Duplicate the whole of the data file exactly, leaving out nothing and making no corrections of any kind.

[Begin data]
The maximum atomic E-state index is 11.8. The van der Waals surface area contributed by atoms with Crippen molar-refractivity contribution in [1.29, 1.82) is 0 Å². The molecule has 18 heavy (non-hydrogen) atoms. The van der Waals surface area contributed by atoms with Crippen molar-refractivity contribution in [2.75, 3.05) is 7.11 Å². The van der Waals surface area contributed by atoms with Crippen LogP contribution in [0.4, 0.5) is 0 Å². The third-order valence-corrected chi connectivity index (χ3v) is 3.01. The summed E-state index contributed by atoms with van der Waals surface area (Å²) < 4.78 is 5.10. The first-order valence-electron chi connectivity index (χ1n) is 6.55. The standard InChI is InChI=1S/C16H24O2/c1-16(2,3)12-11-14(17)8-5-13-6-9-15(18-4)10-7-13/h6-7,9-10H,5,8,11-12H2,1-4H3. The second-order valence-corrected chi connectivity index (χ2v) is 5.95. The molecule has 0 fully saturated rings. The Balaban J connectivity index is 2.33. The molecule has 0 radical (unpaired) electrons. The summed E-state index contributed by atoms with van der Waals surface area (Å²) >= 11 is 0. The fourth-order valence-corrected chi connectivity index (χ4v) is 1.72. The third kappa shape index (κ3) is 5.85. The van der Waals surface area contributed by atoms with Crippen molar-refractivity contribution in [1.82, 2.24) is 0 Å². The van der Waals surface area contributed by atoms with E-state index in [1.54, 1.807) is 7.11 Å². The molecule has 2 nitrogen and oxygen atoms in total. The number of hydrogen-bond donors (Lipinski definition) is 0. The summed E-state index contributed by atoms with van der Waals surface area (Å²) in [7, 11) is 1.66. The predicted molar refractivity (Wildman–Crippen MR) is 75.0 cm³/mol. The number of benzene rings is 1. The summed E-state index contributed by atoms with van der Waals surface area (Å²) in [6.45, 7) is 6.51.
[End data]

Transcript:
The maximum atomic E-state index is 11.8. The van der Waals surface area contributed by atoms with Crippen molar-refractivity contribution in [1.29, 1.82) is 0 Å². The molecule has 18 heavy (non-hydrogen) atoms. The van der Waals surface area contributed by atoms with Crippen molar-refractivity contribution in [2.75, 3.05) is 7.11 Å². The van der Waals surface area contributed by atoms with Crippen LogP contribution in [0.4, 0.5) is 0 Å². The third-order valence-corrected chi connectivity index (χ3v) is 3.01. The summed E-state index contributed by atoms with van der Waals surface area (Å²) < 4.78 is 5.10. The first-order valence-electron chi connectivity index (χ1n) is 6.55. The standard InChI is InChI=1S/C16H24O2/c1-16(2,3)12-11-14(17)8-5-13-6-9-15(18-4)10-7-13/h6-7,9-10H,5,8,11-12H2,1-4H3. The second-order valence-corrected chi connectivity index (χ2v) is 5.95. The molecule has 0 fully saturated rings. The Balaban J connectivity index is 2.33. The molecule has 0 radical (unpaired) electrons. The summed E-state index contributed by atoms with van der Waals surface area (Å²) >= 11 is 0. The fourth-order valence-corrected chi connectivity index (χ4v) is 1.72. The third kappa shape index (κ3) is 5.85. The van der Waals surface area contributed by atoms with Crippen molar-refractivity contribution in [1.82, 2.24) is 0 Å². The van der Waals surface area contributed by atoms with E-state index in [1.54, 1.807) is 7.11 Å². The molecule has 2 nitrogen and oxygen atoms in total. The number of hydrogen-bond donors (Lipinski definition) is 0. The summed E-state index contributed by atoms with van der Waals surface area (Å²) in [7, 11) is 1.66. The predicted molar refractivity (Wildman–Crippen MR) is 75.0 cm³/mol. The number of benzene rings is 1. The summed E-state index contributed by atoms with van der Waals surface area (Å²) in [6.45, 7) is 6.51.